The Swedish eurozone referendum, that only a week ago indicated a substantial ‘no’ vote, has been thrown into disarray with the murder of Foreign Minister Anna Lindh.

A Gallup poll indicated on Saturday that 43% of voters would  say 'yes' to the euro and 42% would say ‘no’. It is the first time since April that the ‘yes’ side has seen positive figures – albeit after a wave of sympathy for the slain pro-euro foreign minister.

But in another poll for the Dagens Nyhetyer newspaper, the ‘no’ side leads with 46% of the votes compared to the ‘yes’ side’s 40%.

The conflicting figures only highlight how close Sunday’s vote  is likely be. But it wasn’t always like this.

When Prime Minister Goran Persson first announced the referendum late last year, euro supporters looked certain to win.

Waning support

The murder of Lindh has resulted
in a boost for pro-euro votes

Big business joined the government in spreading the message that a yes-vote was part of Sweden’s "European destiny". But public support  waned as economic factors and government miscalculations forced many to reconsider what their "destiny" should be.

Many Swedes do not want to see the same economic ramifications that countries like Greece encountered when it entered the eurozone. Complaints of the rising price of goods in Athens has concerned Swedes as they prepared to vote on Sunday.

High interest and inflation rates within the eurozone have not helped convert ‘no’ voters either.

As euro-scepticism snowballed, business leaders like Ericsson boss Kurt Hellstroem warned that Sweden could lose investment opportunities. He also subtly hinted that his company may even leave Sweden if it votes against the euro.

But some blame decline in support of the euro on Persson’s government. He is being accused of being too complacent for not campaigning at an early enough stage.

Franco-German blame

However, Persson can apportion some of the blame to France and Germany, two powerhouse countries who have requested special treatment due to their current economic problems.

The French government is trying to find a loophole in the Stability and Growth Pact and would submit a proposal at the weekend summit.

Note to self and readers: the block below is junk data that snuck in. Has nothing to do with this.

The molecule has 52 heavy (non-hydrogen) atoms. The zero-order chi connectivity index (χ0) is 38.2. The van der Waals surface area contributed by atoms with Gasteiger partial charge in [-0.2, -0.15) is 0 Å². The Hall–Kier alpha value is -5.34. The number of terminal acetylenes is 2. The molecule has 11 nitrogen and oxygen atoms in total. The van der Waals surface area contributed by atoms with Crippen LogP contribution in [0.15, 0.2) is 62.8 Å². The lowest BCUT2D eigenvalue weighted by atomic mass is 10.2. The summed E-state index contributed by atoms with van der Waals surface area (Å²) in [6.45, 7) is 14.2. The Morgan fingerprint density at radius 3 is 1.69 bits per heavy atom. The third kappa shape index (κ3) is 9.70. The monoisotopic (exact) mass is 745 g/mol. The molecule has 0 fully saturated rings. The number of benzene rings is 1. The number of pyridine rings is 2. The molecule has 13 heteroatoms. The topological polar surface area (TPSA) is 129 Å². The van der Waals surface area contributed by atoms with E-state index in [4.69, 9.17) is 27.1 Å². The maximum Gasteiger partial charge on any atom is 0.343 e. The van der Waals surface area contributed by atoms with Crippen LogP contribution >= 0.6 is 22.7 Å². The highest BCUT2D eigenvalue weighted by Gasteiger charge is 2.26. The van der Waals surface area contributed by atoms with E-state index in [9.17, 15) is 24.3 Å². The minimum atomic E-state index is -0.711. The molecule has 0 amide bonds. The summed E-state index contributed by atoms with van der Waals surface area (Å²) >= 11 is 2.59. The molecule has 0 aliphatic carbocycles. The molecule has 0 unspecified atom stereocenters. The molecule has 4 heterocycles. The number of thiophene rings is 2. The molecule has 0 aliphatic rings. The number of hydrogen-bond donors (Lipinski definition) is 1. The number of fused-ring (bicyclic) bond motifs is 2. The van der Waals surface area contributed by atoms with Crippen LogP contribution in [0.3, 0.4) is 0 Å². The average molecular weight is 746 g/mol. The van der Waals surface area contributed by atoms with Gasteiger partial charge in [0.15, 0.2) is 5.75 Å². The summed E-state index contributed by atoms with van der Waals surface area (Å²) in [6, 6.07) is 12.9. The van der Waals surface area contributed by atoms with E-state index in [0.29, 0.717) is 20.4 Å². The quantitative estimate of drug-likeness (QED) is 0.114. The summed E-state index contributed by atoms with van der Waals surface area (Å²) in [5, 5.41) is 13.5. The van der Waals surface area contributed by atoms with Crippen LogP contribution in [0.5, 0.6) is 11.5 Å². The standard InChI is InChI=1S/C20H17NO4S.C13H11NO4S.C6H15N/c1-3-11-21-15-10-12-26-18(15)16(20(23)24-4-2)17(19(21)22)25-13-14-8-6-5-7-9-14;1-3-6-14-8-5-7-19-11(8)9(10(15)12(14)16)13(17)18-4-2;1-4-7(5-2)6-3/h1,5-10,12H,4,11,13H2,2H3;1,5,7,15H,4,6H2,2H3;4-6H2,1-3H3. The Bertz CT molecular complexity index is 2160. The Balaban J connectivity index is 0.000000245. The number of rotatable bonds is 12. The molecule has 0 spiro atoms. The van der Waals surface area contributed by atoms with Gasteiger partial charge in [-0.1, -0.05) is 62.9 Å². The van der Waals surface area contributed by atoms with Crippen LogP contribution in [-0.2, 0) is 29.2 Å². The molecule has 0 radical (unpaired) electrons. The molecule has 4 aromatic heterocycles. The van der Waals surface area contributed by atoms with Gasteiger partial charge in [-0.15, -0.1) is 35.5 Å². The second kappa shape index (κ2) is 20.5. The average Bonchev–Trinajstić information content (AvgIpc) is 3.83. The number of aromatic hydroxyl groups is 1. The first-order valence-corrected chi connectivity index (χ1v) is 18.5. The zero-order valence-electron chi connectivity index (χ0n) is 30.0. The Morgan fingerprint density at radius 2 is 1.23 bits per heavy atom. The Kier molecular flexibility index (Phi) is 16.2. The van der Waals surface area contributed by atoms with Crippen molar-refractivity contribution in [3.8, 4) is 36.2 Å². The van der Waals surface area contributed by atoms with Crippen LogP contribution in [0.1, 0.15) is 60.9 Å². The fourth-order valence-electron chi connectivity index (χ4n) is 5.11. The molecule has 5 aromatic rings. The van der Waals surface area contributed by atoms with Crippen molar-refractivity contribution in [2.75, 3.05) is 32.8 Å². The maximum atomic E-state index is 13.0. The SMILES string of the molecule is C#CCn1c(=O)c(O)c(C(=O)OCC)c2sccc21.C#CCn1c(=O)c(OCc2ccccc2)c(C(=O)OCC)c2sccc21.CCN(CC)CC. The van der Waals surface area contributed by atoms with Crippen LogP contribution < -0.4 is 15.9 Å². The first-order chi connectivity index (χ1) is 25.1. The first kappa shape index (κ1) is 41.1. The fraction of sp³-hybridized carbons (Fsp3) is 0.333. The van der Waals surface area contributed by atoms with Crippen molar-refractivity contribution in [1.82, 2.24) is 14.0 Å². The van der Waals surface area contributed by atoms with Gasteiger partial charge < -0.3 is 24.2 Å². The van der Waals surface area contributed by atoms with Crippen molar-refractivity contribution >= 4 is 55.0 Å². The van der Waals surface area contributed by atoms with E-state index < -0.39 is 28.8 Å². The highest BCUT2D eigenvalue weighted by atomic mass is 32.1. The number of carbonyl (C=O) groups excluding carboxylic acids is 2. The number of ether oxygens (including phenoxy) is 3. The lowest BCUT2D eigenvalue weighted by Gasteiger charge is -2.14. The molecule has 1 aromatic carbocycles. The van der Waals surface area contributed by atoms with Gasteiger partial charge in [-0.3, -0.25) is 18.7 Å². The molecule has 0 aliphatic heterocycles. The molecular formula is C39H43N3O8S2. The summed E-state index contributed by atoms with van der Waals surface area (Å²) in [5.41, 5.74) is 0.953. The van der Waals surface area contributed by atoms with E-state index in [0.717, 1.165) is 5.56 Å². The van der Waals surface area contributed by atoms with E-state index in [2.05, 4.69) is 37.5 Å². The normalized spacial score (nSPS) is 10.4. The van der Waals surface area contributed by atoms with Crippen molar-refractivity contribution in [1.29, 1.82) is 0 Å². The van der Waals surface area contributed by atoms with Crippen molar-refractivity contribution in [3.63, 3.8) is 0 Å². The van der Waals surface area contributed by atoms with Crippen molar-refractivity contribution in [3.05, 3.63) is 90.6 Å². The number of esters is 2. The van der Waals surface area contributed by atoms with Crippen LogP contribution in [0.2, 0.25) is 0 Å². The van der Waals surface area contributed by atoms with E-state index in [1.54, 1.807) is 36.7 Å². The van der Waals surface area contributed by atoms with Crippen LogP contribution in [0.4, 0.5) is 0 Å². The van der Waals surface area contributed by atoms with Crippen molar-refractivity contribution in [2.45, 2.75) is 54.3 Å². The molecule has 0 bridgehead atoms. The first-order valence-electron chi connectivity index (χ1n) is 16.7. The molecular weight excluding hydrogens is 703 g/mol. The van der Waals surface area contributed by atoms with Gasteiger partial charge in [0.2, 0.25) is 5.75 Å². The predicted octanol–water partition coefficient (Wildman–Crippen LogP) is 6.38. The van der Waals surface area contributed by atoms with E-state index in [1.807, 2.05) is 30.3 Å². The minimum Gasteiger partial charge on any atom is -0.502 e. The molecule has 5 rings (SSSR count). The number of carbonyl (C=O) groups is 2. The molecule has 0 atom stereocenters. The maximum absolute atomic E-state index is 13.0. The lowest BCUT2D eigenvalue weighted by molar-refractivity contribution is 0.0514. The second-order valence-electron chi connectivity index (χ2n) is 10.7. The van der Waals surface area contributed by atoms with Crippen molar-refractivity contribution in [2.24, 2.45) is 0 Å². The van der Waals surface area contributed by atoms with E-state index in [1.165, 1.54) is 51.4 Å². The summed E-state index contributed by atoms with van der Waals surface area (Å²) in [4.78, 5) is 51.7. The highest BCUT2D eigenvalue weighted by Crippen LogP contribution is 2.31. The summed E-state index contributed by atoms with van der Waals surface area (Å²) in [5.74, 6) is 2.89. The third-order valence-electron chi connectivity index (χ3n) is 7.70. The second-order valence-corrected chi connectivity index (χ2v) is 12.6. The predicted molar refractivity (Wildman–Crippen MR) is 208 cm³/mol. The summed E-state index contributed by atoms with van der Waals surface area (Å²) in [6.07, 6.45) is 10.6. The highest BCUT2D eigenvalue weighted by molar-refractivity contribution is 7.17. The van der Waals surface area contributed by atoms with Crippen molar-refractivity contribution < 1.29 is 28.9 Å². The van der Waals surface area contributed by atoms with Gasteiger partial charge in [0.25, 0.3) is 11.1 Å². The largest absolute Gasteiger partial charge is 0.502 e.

France faces stiff fines for repeatedly breaking EU deficit rules, but they are hoping to have the rules relaxed by promising to behave better by 2005. If permitted, France would be in breach of the pact for three years in a row.

Germany faces similar deficit problems as EU countries are not allowed to exceed the allotted 3% of their Gross Domestic Product.

“Unfortunately, the French attitude has played a role in this vote”

Bosse Ringholm,
Swedish Finance Minister

Smaller countries are unimpressed and see the French move as unfair and arrogant.

Austria has accused France of endangering the Euro ‘project’ and officials from the Netherlands have threatened to sue over the issue.

"We can't think of any special circumstances for France that justify their deficit breach," William Leliveldt, spokesman for Dutch Finance Minister Gerrit Zalm, told reporters.

At Saturday’s meeting, Swedish Finance Minister Bosse Ringholm criticised his colleagues for not being helpful in securing a victory for the euro.

He singled out France, saying they set unrealistic deficit targets, as laid down in the Stability and Growth Pact, which in turn, undermined his country’s ‘yes’ campaign.

Wrong attitude

“Unfortunately, the French attitude has played a role in this vote,” Ringholm told the Dagens Nyheter newspaper.

A ‘no’ vote on Sunday would further hurt confidence in Europe’s common currency and would most likely set back pro-euro efforts in Britain and Denmark who are also considering holding their own referendums on the issue.

However, the unknown variable of Sunday’s vote will be how much Lindh’s murder will affect the final result.